How Much Should I Keep
As I was looking back at the parable we are considering for this sermon series, something dawned on me that I haven’t seen in any commentaries. It’s an interpretation on this difficult parable that stems from considering an oft-used teaching method by Jesus. It’s called paradox. For instance, when Jesus asks us about being great in this world, He introduces paradox to His command. It’s counterintuitive. To be great Jesus says, become small. Serve (Matthew 20:27). The Beatitudes of Matthew 5 are full of paradoxes: “Blessed are the poor in Spirit.” They are the truly rich. The widow who gave the least gave truly the most (Luke 21:1-4).
So in our parable from Luke 16 Jesus also seems to “flip the script” on us from what we might expect as normal procedure. That’s one of the most timeless things about Gospel narrative in general, and especially parables—We learn not only from what the listeners heard in their context, but also learn more deeply about the nuances as time passes.
Look again at Luke 16:6-7:
“So he invited each person who owed money to his employer to come and discuss the situation. He asked the first one, ‘How much do you owe him?’ The man replied, ‘I owe him 800 gallons of olive oil.’ So the manager told him, ‘Take the bill and quickly change it to 400 gallons.’ ‘And how much do you owe my employer?’ he asked the next man. ‘I owe him 1,000 bushels of wheat,’ was the reply. ‘Here,’ the manager said, ‘take the bill and change it to 800 bushels.’”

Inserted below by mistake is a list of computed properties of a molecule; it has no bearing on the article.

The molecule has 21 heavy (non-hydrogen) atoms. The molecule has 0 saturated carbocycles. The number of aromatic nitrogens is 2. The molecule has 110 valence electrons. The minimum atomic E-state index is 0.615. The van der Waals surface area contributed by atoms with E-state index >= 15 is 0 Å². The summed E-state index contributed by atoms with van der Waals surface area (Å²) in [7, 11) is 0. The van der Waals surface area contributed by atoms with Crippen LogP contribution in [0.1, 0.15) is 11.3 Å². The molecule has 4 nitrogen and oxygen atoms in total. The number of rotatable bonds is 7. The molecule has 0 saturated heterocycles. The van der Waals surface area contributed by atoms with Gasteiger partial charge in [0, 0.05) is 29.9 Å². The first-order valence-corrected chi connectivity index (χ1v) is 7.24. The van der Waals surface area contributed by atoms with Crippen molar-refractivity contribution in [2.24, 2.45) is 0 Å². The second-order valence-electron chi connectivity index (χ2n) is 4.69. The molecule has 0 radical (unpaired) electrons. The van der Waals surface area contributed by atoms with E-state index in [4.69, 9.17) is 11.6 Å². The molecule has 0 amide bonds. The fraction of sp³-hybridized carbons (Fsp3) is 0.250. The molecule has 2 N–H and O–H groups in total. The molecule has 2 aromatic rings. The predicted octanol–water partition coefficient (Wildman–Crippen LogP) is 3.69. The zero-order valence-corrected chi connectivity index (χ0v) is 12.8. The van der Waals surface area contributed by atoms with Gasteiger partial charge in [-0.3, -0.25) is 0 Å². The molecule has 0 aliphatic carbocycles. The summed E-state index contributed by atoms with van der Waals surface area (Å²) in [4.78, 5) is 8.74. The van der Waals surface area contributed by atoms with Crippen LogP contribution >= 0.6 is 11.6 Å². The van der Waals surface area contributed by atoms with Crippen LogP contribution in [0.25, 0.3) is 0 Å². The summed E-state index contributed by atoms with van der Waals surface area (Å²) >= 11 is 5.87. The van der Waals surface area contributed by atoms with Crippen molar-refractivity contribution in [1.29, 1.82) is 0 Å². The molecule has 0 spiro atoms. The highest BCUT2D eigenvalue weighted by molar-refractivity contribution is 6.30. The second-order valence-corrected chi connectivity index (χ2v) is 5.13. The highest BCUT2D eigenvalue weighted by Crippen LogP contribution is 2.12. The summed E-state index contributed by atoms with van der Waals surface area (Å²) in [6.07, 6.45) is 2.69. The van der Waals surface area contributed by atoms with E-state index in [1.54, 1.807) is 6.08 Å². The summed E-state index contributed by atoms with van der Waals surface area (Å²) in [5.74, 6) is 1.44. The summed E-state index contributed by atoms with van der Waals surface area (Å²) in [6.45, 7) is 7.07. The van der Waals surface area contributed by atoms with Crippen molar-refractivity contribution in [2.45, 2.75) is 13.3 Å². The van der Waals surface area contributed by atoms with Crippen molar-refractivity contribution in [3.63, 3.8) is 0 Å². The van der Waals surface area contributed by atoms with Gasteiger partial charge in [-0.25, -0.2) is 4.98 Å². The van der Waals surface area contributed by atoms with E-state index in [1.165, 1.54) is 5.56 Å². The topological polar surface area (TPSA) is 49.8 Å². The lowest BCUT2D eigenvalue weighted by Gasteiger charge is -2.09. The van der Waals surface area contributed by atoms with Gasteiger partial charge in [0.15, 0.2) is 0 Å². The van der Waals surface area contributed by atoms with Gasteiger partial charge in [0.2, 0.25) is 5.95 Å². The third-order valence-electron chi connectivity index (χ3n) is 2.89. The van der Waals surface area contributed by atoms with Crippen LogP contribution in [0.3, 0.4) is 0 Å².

The main point of the teaching is found in verse 9 where Jesus clearly states the purpose for the wealth we possess. And yet, as we learned last week, it’s not ours anyway. It all belongs to the Lord. So, when it comes to giving, what is the first question that disciples of Jesus would naturally ask? Common sense says, “How much should I give?” We always start there. But in the case of the parable, the first question isn’t about what can be given away, but what needs to be kept.
Here’s what I see. The dishonest manager is slashing the payments of the tenant farmers based on what needs to be kept for his master. Why? Because it all belongs to him anyway. The manager is not merely giving the tenants a discount, in all likelihood, the manager is sacrificing his own commission to save his hide from prosecution. What he is keeping is not for himself, he is keeping all that belongs to the master.
Could it be that for disciples of Jesus, the question is the same for us? Not “Should I give away 10%?” but “Should I keep 90% of all that I have?” How much should we keep if it all belongs to God anyway? Paul encourages the church with a similar illustration:
2 Corinthians 9:10-11
For God is the one who provides seed for the farmer and then bread to eat. In the same way, he will provide and increase your resources and then produce a great harvest of generosity in you. Yes, you will be enriched in every way so that you can always be generous.
The farmer knows that part of the harvest must be kept as seed for the following year. And guess who provides that? Even the seed, where we begin, is on loan from the Creator. Once we understand what must be kept for planting, we can then consider the remaining resources to be used for our own bread to eat. What do we need beyond that? What of the excess? How much more do we need than what must be kept? It’s a different approach that affects our giving. Not that we should never ask “How much should I give away?” but with another consideration, we should ask “How much should I keep?”